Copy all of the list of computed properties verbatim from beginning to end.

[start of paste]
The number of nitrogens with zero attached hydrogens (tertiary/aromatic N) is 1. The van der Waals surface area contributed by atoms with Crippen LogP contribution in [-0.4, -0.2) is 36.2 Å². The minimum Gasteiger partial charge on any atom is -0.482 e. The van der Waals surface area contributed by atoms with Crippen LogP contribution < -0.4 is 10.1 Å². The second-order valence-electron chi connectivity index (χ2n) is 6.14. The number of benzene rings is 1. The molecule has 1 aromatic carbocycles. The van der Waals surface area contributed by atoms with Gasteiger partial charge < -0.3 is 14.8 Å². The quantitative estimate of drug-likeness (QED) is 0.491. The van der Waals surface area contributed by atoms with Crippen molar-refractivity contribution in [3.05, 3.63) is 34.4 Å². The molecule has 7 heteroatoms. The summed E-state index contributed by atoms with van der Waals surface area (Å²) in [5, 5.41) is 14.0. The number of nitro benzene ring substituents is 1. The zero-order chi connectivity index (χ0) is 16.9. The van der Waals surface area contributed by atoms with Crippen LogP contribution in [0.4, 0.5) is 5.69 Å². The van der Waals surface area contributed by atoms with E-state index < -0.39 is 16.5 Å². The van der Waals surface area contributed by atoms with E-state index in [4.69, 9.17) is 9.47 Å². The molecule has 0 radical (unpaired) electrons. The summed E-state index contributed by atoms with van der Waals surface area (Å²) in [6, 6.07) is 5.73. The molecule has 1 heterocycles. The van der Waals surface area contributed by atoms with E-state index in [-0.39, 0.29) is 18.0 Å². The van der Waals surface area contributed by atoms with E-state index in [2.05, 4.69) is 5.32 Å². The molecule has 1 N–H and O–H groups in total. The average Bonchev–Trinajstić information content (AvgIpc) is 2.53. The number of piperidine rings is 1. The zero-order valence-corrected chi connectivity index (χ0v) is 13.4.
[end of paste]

The number of nitrogens with zero attached hydrogens (tertiary/aromatic N) is 1. The van der Waals surface area contributed by atoms with Crippen LogP contribution in [-0.4, -0.2) is 36.2 Å². The minimum Gasteiger partial charge on any atom is -0.482 e. The van der Waals surface area contributed by atoms with Crippen LogP contribution < -0.4 is 10.1 Å². The second-order valence-electron chi connectivity index (χ2n) is 6.14. The number of benzene rings is 1. The molecule has 1 aromatic carbocycles. The van der Waals surface area contributed by atoms with Gasteiger partial charge < -0.3 is 14.8 Å². The quantitative estimate of drug-likeness (QED) is 0.491. The van der Waals surface area contributed by atoms with Crippen molar-refractivity contribution in [3.05, 3.63) is 34.4 Å². The molecule has 7 heteroatoms. The summed E-state index contributed by atoms with van der Waals surface area (Å²) in [5, 5.41) is 14.0. The number of nitro benzene ring substituents is 1. The zero-order chi connectivity index (χ0) is 16.9. The van der Waals surface area contributed by atoms with Crippen LogP contribution in [0.4, 0.5) is 5.69 Å². The van der Waals surface area contributed by atoms with E-state index < -0.39 is 16.5 Å². The van der Waals surface area contributed by atoms with E-state index in [4.69, 9.17) is 9.47 Å². The molecule has 0 radical (unpaired) electrons. The summed E-state index contributed by atoms with van der Waals surface area (Å²) in [6, 6.07) is 5.73. The molecule has 1 heterocycles. The van der Waals surface area contributed by atoms with E-state index in [-0.39, 0.29) is 18.0 Å². The van der Waals surface area contributed by atoms with E-state index in [2.05, 4.69) is 5.32 Å². The molecule has 1 N–H and O–H groups in total. The average Bonchev–Trinajstić information content (AvgIpc) is 2.53. The number of piperidine rings is 1. The zero-order valence-corrected chi connectivity index (χ0v) is 13.4.